We have familiarised ourselves with the eighteenth report produced by the UN Human Rights Monitoring Mission in Ukraine for the period from February 16 to May 15, 2017.
We are deeply concerned over a dramatic surge in tension in Donbass resulting in a 48 per cent rise in the number of civilian casualties during the period under review: 36 persons died and 157 were wounded. We support the Monitoring Mission’s call to strictly abide by the ceasefire agreement, addressed to the parties of the conflict. We share the concern made by the members of the mission over the unending shelling of civilian infrastructure facilities, in particular water supply and power supply systems, schools and hospitals, which is contrary to Kiev’s international commitments to protect civilians. In this connection, we again entirely support the Monitoring Mission’s recommendations on the need for scrupulous compliance with the Minsk Agreements.
We are extremely troubled with the mission’s data on the new cases of illegal or arbitrary deprivation of liberty, enforced disappearances, and the Security Service of Ukraine’s systematic use of torture to obtain confession evidence from detainees suspected of involvement in the Donbass conflict. We agree with the UN that the lack of due investigation of the said crimes by the Ukrainian authorities is conducive to the expansion of lawlessness in the country as a whole.
We share the Monitoring Mission’s anxiety in connection with official Kiev’s inhuman and discriminatory efforts to maintain the socioeconomic blockade of Donbass. Introduced in 2016, the so-called verification procedures have deprived over 400,000 Ukrainians of their legal pensions, while the new rules regulating the crossing of the line of contact not only lead to a considerable restriction of the freedom of movement in Ukraine and further separation of families but also expose more than 900,000 people a month to the real mortal danger as they cross the internal border. The bans imposed by the Ukrainian government on the transfer of cargoes across the line of contact are totally irrational and lead not just to the closure of businesses but also to the loss of sources of income and means of livelihood for thousands of people.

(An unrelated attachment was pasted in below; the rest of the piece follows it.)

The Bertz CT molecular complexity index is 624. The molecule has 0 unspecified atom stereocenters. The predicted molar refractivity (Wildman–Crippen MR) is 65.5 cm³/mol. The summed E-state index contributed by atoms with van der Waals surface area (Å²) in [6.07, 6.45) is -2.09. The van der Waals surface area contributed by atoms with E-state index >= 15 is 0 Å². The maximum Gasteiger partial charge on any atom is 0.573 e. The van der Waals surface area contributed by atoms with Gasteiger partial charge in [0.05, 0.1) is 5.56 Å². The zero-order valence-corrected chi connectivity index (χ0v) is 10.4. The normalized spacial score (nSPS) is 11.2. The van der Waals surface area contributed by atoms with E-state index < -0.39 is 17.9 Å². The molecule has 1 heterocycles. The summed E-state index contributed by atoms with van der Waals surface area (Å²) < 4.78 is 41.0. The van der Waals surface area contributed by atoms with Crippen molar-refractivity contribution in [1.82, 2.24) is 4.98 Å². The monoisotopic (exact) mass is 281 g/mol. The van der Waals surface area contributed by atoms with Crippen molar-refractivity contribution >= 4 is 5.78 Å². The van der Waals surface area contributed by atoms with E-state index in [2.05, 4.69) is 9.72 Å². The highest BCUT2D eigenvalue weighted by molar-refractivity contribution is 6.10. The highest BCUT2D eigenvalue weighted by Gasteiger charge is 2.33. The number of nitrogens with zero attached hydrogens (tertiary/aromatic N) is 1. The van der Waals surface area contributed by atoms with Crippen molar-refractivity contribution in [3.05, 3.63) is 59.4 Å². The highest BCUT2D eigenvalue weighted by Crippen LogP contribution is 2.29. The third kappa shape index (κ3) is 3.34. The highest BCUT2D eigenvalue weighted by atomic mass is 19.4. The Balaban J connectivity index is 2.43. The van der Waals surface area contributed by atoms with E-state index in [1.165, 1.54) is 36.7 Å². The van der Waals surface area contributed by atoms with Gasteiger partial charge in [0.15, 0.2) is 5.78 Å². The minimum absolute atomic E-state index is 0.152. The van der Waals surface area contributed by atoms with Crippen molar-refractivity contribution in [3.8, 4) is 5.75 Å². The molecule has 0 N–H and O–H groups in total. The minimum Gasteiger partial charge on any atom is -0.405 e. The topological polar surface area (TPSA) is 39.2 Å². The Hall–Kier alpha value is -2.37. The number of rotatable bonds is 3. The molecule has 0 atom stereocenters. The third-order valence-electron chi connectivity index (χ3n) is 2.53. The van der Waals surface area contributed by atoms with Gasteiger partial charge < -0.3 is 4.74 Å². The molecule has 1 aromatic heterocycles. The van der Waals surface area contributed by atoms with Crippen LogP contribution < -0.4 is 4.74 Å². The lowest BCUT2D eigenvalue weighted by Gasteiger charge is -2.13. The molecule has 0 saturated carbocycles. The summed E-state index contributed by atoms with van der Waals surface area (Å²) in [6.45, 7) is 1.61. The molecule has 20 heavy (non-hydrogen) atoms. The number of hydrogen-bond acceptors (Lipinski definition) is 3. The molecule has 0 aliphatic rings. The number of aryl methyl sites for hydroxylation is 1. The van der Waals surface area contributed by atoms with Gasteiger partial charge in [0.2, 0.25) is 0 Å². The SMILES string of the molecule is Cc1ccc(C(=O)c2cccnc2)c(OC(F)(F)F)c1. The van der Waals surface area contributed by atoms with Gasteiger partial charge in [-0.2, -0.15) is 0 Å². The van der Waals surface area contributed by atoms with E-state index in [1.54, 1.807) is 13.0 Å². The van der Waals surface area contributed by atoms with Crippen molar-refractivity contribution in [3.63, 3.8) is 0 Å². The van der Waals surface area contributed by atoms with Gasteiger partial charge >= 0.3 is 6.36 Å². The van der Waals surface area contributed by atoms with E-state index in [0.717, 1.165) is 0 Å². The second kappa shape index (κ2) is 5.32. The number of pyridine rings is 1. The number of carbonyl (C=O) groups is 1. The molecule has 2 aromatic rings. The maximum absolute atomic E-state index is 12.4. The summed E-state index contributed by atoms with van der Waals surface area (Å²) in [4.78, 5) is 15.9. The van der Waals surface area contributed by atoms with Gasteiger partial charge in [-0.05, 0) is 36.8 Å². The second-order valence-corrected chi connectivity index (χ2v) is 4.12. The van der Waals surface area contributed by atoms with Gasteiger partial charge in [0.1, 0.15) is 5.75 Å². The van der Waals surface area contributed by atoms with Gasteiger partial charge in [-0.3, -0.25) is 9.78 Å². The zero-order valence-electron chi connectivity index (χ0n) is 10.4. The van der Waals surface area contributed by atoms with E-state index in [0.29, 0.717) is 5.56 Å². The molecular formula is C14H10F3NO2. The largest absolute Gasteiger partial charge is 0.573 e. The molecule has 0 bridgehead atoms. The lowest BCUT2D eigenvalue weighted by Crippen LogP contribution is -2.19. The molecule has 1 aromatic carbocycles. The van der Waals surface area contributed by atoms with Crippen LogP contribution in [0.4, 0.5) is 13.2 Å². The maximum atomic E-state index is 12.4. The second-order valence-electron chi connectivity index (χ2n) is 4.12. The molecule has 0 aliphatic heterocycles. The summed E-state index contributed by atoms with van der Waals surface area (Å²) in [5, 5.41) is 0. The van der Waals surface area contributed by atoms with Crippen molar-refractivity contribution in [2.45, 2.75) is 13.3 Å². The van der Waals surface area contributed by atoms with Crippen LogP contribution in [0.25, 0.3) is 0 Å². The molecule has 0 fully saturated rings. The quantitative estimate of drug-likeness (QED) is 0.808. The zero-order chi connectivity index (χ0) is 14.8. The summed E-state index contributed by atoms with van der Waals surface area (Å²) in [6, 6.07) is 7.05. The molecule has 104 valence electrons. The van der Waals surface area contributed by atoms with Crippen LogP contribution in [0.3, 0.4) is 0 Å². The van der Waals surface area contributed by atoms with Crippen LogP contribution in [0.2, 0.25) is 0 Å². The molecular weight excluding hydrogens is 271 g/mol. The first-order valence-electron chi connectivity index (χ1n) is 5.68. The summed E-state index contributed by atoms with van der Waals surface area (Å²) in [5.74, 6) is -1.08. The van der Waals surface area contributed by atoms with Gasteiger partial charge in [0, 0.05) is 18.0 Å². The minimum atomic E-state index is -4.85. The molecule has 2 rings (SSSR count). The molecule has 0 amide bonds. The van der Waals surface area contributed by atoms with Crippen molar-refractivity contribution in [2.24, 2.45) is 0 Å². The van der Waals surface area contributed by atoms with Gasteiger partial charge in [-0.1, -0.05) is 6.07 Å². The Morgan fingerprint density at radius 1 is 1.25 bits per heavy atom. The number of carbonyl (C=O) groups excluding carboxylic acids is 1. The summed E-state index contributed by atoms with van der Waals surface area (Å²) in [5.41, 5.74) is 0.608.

The UN Mission’s alarming conclusions about the lack of improvement in the Ukrainian judiciary system or progress in the investigation of the May 2014 Odessa tragedy command attention as well.
We expect the Monitoring Mission to work on efforts to prevent restrictions concerning freedom of expression and pressure on the media in Ukraine and we urge Kiev to create safe working conditions for journalists.
At the same time, we must note that a portion of the report is politically motivated. An attempt is made in a number of its sections to exculpate the Kiev authorities and gloss over the crimes they commit against their own people. Also we would like to remind those concerned that the Republic of Crimea is territory belonging to the Russian Federation as well as the federal city of Sevastopol and that the attempt to include in the UN report on Ukraine an assessment of the human rights situation in this Russian region is illegal.
We are convinced that the UN and the human rights community will make Kiev comply strictly with its international human rights commitments and norms of international humanitarian law and implement in good faith the Minsk Agreements, something that is due to facilitate the attainment of durable peace in that country.